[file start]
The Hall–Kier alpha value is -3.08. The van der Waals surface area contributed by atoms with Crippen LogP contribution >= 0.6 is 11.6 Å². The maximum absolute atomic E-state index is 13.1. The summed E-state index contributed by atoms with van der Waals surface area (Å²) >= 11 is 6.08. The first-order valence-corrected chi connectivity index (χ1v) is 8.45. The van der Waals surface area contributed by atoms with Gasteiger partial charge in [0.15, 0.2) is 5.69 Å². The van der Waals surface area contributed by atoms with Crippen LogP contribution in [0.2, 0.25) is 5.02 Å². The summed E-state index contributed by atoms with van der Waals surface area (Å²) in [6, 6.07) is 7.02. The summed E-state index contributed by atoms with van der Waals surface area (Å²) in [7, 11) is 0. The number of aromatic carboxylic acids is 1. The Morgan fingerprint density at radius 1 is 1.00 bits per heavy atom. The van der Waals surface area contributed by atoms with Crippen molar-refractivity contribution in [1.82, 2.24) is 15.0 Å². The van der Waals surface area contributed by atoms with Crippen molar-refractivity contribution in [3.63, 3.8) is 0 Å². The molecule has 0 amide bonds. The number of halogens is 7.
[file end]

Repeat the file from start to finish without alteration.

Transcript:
The Hall–Kier alpha value is -3.08. The van der Waals surface area contributed by atoms with Crippen LogP contribution >= 0.6 is 11.6 Å². The maximum absolute atomic E-state index is 13.1. The summed E-state index contributed by atoms with van der Waals surface area (Å²) >= 11 is 6.08. The first-order valence-corrected chi connectivity index (χ1v) is 8.45. The van der Waals surface area contributed by atoms with Gasteiger partial charge in [0.15, 0.2) is 5.69 Å². The van der Waals surface area contributed by atoms with Crippen LogP contribution in [0.2, 0.25) is 5.02 Å². The summed E-state index contributed by atoms with van der Waals surface area (Å²) in [6, 6.07) is 7.02. The summed E-state index contributed by atoms with van der Waals surface area (Å²) in [7, 11) is 0. The number of aromatic carboxylic acids is 1. The Morgan fingerprint density at radius 1 is 1.00 bits per heavy atom. The van der Waals surface area contributed by atoms with Crippen molar-refractivity contribution in [1.82, 2.24) is 15.0 Å². The van der Waals surface area contributed by atoms with Crippen molar-refractivity contribution in [3.63, 3.8) is 0 Å². The molecule has 0 amide bonds. The number of halogens is 7.